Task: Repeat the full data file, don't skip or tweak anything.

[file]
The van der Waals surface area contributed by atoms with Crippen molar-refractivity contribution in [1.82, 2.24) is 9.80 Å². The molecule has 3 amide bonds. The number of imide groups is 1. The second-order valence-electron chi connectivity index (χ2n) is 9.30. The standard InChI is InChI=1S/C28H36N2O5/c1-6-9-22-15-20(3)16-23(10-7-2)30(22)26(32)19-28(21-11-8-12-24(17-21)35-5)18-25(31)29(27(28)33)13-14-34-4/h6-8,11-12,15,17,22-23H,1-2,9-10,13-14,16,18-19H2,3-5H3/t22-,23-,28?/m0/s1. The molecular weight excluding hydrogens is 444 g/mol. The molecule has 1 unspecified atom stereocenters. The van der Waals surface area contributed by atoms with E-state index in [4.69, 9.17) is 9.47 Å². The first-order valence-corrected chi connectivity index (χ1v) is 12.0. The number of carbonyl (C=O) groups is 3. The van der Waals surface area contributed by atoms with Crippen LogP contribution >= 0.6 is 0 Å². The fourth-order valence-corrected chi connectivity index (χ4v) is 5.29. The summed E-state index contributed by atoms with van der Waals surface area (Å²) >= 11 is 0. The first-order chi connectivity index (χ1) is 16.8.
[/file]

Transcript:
The van der Waals surface area contributed by atoms with Crippen molar-refractivity contribution in [1.82, 2.24) is 9.80 Å². The molecule has 3 amide bonds. The number of imide groups is 1. The second-order valence-electron chi connectivity index (χ2n) is 9.30. The standard InChI is InChI=1S/C28H36N2O5/c1-6-9-22-15-20(3)16-23(10-7-2)30(22)26(32)19-28(21-11-8-12-24(17-21)35-5)18-25(31)29(27(28)33)13-14-34-4/h6-8,11-12,15,17,22-23H,1-2,9-10,13-14,16,18-19H2,3-5H3/t22-,23-,28?/m0/s1. The molecular weight excluding hydrogens is 444 g/mol. The molecule has 1 unspecified atom stereocenters. The van der Waals surface area contributed by atoms with E-state index in [4.69, 9.17) is 9.47 Å². The first-order valence-corrected chi connectivity index (χ1v) is 12.0. The number of carbonyl (C=O) groups is 3. The van der Waals surface area contributed by atoms with Crippen LogP contribution >= 0.6 is 0 Å². The fourth-order valence-corrected chi connectivity index (χ4v) is 5.29. The summed E-state index contributed by atoms with van der Waals surface area (Å²) >= 11 is 0. The first-order chi connectivity index (χ1) is 16.8.